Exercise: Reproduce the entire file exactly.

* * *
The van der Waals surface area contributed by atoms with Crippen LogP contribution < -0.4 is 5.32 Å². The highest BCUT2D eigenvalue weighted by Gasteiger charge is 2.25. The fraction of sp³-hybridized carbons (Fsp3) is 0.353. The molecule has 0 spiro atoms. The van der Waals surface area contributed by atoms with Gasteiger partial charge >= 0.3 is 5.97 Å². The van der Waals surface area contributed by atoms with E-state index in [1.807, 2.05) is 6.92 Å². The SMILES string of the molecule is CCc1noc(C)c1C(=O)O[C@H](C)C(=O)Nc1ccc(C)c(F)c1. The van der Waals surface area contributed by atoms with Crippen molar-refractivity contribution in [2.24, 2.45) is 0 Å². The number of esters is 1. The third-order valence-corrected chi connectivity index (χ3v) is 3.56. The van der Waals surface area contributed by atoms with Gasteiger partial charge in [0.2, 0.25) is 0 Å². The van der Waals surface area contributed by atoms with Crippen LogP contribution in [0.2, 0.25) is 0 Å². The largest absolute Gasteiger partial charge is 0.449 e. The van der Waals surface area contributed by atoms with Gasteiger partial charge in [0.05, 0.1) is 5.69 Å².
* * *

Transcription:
The van der Waals surface area contributed by atoms with Crippen LogP contribution < -0.4 is 5.32 Å². The highest BCUT2D eigenvalue weighted by Gasteiger charge is 2.25. The fraction of sp³-hybridized carbons (Fsp3) is 0.353. The molecule has 0 spiro atoms. The van der Waals surface area contributed by atoms with Gasteiger partial charge >= 0.3 is 5.97 Å². The van der Waals surface area contributed by atoms with E-state index in [1.807, 2.05) is 6.92 Å². The SMILES string of the molecule is CCc1noc(C)c1C(=O)O[C@H](C)C(=O)Nc1ccc(C)c(F)c1. The van der Waals surface area contributed by atoms with Crippen molar-refractivity contribution in [2.24, 2.45) is 0 Å². The number of esters is 1. The third-order valence-corrected chi connectivity index (χ3v) is 3.56. The van der Waals surface area contributed by atoms with Gasteiger partial charge in [0.2, 0.25) is 0 Å². The van der Waals surface area contributed by atoms with Crippen LogP contribution in [0.2, 0.25) is 0 Å². The largest absolute Gasteiger partial charge is 0.449 e. The van der Waals surface area contributed by atoms with Gasteiger partial charge in [0.05, 0.1) is 5.69 Å².